Did you know manatees chat to each other? And that they chirp like birds?
Not so long ago, Florida manatees (Trichechus manatus latirostris) were thought to be mostly silent, solitary herbivores with a simple communication system consisting mainly of contact calls between a mother and her calf.
However, research in recent years has suggested manatees might not be so solitary after all and may have a complex vocal repertoire that goes beyond simple parent/child communication.
When compared to other fully aquatic marine mammals like dolphins or whales, manatees’ vocal repertoire is limited, but we’re yet to fully understand the extent of their language, the degree of individual variations and, most importantly, the functions of their various calls.
To address these gaps in our knowledge, Cetalingua Project (my research group which decodes marine mammal communication) has launched a citizen science study called “Manatee Chat” on the Zooniverse website. First, we are asking people to help us identify manatees’ calls and eating noises by listening to sound files and visually examining a spectrogram (a visual representation of the sound and its frequency changes over time). In the second phase, we will classify these sounds and decode the individual calls of specific animals.
Manatee Chat uses a very large dataset which I collected over several years at the Manatee Rehabilitation Center, Tampa Zoo at Lowry Park, Florida. The first thing many citizen scientists notice is how unexpectedly bird-like manatee calls are. Manatees are big: they can grow to over 4m (13ft) in length and weigh around 1400kg (220 stone) so it is surprising to hear their high-pitched chirps and squeaks. It is a mystery why they produce these sounds as lower frequencies would travel farther and allow them to keep in touch even over long distances.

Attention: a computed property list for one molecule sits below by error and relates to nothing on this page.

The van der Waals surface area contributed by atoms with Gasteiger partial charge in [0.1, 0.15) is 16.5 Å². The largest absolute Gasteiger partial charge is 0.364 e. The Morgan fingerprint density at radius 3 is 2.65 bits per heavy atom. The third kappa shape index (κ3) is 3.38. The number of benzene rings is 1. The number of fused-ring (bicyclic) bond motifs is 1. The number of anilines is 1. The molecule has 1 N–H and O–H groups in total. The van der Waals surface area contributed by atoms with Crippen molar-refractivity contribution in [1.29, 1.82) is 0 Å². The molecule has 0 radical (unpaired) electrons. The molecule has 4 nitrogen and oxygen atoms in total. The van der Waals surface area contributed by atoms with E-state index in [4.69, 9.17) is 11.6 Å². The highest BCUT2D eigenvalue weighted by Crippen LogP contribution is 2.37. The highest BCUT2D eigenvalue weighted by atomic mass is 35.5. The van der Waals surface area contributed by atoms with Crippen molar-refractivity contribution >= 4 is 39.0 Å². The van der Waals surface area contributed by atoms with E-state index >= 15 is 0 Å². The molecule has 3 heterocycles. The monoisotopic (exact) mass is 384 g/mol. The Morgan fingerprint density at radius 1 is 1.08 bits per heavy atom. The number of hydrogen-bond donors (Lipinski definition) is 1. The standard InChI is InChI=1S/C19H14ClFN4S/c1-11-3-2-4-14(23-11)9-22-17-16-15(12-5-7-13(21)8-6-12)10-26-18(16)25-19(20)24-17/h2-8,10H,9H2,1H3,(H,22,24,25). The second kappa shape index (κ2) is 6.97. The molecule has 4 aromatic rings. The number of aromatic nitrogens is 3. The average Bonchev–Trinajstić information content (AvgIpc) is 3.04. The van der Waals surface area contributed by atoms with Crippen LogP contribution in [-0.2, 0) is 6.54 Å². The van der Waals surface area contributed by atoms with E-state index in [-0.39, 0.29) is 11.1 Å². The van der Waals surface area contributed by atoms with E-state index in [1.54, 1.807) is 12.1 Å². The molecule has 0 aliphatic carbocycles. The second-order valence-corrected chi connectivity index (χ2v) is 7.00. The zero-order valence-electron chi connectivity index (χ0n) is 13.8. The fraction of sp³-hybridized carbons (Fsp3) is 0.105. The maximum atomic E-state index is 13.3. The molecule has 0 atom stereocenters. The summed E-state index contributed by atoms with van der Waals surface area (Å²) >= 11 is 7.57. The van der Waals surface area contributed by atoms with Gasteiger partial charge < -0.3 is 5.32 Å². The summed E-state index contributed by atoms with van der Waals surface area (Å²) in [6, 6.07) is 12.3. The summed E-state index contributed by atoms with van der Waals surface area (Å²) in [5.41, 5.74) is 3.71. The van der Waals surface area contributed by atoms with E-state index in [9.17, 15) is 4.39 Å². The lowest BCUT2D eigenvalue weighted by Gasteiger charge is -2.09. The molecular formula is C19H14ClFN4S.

Launched in March 2018, over 1200 citizen scientists have taken part in the project so far. They have already found a number of interesting and unexpected calls and even some mystery sounds that have not been identified yet.
Ultimately, the classifications made by volunteers will be used to produce better models to identify and classify all calls automatically. Such a system would have many conservational benefits and help to decode the functions of manatee calls.
This technology could help solve some of the mysteries that surround this enigmatic species such as how do they navigate? Can they remember and recognise fellow manatees they met years ago? What information do their calls convey? Do they have alarm calls? Why are they being hit by boats despite their excellent hearing?
We invite current and future citizen scientists to take a part in this project, not only because it contributes to scientific knowledge, but because it is interesting and fun. No two soundfiles are the same, and many of our current citizen scientists get excited when they find a clear call or an intense call exchange among several manatees. In the future, we plan to add video clips so citizen scientists can analyse behavioral states that correspond to the sound files and see elusive manatees up close.
A 2017 census found that only 6,620 manatees are left in Florida’s waters and even though the population has been recovering in recent years, manatees still face many challenges including boat strikes, cold stress (manatees cannot adapt to water temperatures below 20C and will experience metabolic slow-down, compromised immunity, and eventual death as they stop eating and lose weight), toxic algae blooms, and habitat destruction. By learning more about these mysterious aquatic herbivores, we can better understand their ecology, biology, cognition, and communication.
Our Blue Planet is a collaboration between the BBC’s Natural History Unit and OceanX Media. Join the conversation on twitter; follow us @OurBluePlanet
Natalija Lace is a Founder and Principal investigator for Cetalingua Project. Lace received her PhD from the University of Southern Mississippi, USA and her main interests include form and function of marine mammal acoustic communication. You can read more about Natalija's research here.
Featured image by Gregory Sweeney